- At the time same, Canada is among the nation's that doesn't meet it's two percent commitment on defense budgetary spending so, to what extent is Canada able to meet these commitments and defend eastern Europe in the event of a Russian attack without meeting that commitment to NATO?

 

HARJIT SAJJAN:

- Well, I think it's not about, for example,...whether it's regardless of percentage of defence spending. Each nation has to decide how much money needs to be spent on defence. Canada will make its commitments on defence. We have the defence policy review. That's almost complete and we will fund our military to the needs of how it fits Canada. NATO is a very important part of our defence needs. Right in my mandate letter, it's been openly expressed by the prime minister. But the output of what Canada does is far more important; at the end of the day, in terms of not so much how much you spend on defence (but) what you do with it. We spend almost 20 percent on capital projects  -we spend our money on modernising. We make sure our troops are well trained. But more importantly, we have committed to missions whether it's part of the coalition to fight Daesh or taking a leadership role here in NATO and here in Latvia. We have done that so it's about what you do, not about what you spend on that. So that's a very important message that people should understand about Canada. We have a very high output rate.

 

REPORTER:

And in the West, we have seen there is a political constituency of people who longer maybe believe that it's in the interests of Americans, Canadians or western Europeans to put troops on the front lines in the Baltic , in Ukraine or wherever against Russia. To what extent do you see that as any internal threat to NATO as an alliance and how do you go about making the case that somebody in Kansas or Manitoba that it's worth putting these troops out very close to Russia in these battalions.

 

HARJIT SAJJAN:

Canadians do understand the importance of Canada's role on the international stage. There is significant support. One thing we openly demonstrate to Canadians is exactly what we are doing with regular announcements to Canadians. More importantly, there was a poll recently out that showed great support for the Canadian military to do more internationally. This is something that Canadians are used to and expect our military to do to help deescalate situations and everything that we are doing here is just about that, trying to work to reduce conflict in the world, whether it's the direct fight against Daesh in Iraq, taking a leading role here in NATO and our eventual announcement for peace operations in Africa. These are all international deployments that are supported by Canadians. What Canadians expect is making sure that one, it's a meaningful contribution that the military is making and two, making sure that the Canadian Armed Forces are well resourced and, at the same time, have the appropriate rules of engagement to be able to do the job they have been sent there to do.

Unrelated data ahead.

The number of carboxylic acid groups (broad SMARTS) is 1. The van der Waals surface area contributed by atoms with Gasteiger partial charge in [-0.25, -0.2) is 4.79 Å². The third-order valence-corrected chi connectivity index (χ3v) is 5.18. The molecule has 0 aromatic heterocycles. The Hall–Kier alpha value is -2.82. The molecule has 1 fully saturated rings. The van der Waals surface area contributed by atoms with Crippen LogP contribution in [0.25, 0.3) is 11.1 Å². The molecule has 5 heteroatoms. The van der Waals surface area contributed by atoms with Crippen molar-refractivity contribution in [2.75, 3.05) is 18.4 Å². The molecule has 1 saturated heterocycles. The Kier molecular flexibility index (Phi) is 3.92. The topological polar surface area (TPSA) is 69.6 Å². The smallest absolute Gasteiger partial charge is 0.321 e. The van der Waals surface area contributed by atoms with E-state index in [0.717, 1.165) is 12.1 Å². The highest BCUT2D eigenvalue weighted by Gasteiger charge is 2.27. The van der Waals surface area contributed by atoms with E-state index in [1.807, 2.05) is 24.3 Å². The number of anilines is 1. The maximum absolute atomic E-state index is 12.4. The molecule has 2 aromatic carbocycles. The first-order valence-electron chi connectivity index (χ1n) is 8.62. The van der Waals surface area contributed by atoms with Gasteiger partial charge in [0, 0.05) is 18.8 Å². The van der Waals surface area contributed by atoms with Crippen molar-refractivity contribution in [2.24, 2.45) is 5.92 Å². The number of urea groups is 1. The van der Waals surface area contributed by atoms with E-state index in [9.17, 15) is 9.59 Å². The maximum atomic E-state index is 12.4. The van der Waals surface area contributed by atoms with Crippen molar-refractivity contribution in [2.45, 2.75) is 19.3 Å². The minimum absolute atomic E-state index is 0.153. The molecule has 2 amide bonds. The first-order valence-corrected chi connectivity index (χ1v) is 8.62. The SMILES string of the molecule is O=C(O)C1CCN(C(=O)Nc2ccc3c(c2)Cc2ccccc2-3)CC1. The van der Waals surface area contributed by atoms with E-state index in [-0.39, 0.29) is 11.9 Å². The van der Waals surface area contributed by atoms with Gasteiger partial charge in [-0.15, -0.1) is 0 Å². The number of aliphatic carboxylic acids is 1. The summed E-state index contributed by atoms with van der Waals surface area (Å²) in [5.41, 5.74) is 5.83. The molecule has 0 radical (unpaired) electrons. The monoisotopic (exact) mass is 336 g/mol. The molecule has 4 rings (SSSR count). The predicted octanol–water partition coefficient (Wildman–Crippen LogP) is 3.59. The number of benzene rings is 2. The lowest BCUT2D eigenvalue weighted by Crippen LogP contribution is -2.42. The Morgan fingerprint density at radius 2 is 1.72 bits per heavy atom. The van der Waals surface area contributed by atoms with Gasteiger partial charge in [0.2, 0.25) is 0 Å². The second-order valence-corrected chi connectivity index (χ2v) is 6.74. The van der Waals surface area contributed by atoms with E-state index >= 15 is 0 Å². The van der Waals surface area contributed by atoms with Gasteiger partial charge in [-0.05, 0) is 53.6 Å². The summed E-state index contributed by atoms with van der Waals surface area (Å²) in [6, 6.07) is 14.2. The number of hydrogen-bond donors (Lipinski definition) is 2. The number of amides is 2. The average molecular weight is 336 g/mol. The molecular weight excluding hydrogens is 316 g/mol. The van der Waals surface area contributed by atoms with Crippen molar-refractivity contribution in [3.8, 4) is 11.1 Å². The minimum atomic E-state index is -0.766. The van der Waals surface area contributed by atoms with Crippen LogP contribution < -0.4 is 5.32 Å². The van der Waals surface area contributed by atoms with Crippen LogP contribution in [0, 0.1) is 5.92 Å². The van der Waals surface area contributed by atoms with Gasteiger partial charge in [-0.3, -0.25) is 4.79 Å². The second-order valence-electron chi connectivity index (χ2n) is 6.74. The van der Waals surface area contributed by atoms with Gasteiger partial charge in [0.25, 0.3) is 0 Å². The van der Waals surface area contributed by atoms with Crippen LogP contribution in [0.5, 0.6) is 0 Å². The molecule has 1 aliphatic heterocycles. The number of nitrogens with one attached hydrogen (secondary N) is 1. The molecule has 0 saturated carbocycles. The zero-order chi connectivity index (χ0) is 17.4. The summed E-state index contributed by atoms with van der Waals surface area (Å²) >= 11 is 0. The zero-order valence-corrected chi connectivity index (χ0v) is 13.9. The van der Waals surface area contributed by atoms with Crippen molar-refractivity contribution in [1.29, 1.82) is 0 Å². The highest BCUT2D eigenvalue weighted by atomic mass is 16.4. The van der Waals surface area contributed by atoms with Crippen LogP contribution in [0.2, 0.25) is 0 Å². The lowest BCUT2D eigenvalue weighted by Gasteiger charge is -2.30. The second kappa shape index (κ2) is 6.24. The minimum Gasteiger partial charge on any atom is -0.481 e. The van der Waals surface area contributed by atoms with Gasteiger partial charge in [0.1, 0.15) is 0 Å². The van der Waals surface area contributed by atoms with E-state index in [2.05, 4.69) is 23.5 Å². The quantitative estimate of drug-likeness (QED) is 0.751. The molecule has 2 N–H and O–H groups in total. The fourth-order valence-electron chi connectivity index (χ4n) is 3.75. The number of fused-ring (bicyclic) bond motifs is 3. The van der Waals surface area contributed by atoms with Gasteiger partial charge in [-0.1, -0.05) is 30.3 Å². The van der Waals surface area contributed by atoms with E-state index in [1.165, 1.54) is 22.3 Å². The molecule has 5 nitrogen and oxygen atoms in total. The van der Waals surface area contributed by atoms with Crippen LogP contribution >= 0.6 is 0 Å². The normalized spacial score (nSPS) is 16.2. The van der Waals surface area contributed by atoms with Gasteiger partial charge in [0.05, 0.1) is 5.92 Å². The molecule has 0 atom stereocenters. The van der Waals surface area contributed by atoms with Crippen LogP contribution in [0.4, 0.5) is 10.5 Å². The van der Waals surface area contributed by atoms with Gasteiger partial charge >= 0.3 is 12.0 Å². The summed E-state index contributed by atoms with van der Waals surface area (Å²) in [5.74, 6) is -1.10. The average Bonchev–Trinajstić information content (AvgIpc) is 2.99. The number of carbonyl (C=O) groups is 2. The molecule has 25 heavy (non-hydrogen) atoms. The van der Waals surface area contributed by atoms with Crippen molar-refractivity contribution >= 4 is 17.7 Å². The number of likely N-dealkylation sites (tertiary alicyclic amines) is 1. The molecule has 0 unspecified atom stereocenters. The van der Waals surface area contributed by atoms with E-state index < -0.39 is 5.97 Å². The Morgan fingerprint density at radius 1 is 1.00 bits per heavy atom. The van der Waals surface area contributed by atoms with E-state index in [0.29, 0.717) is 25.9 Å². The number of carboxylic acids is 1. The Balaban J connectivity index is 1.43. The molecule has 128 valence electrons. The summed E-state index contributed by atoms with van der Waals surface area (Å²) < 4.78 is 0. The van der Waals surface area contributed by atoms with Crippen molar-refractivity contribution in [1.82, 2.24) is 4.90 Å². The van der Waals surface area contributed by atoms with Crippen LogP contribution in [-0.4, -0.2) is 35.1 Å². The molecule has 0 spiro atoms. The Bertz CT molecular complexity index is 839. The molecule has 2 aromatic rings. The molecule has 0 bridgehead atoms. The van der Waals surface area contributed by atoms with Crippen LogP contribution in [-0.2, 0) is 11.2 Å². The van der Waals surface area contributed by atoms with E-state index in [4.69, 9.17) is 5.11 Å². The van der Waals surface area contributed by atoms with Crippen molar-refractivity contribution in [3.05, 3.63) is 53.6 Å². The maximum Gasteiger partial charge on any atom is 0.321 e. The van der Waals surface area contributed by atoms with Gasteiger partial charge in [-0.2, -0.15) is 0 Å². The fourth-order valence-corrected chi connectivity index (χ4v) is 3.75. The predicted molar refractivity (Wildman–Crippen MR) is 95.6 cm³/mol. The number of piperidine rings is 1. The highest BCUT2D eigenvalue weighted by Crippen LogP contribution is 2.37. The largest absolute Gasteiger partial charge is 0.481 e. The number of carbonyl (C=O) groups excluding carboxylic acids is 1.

REPORTER:

- To what extent is cyber warfare still a vulnerability in the NATO alliance and what can be done to address that issue?

 

HARJIT SAJJAN:

We are very (serious about) the importance of cyber and is an evolving technology and an evolving threat. We have, within NATO member states, and especially here in Canada, we do have significant resources for this but we need to be able to work together between all our different nations and making sure all our capabilities have the right defensive mechanism and, at the same time, be able to take action as well. So first of all, it's a very important field that is going to continue to evolve and we will invest in the right technology to evolve with it.

 

REPORTER:

Thank you for your time.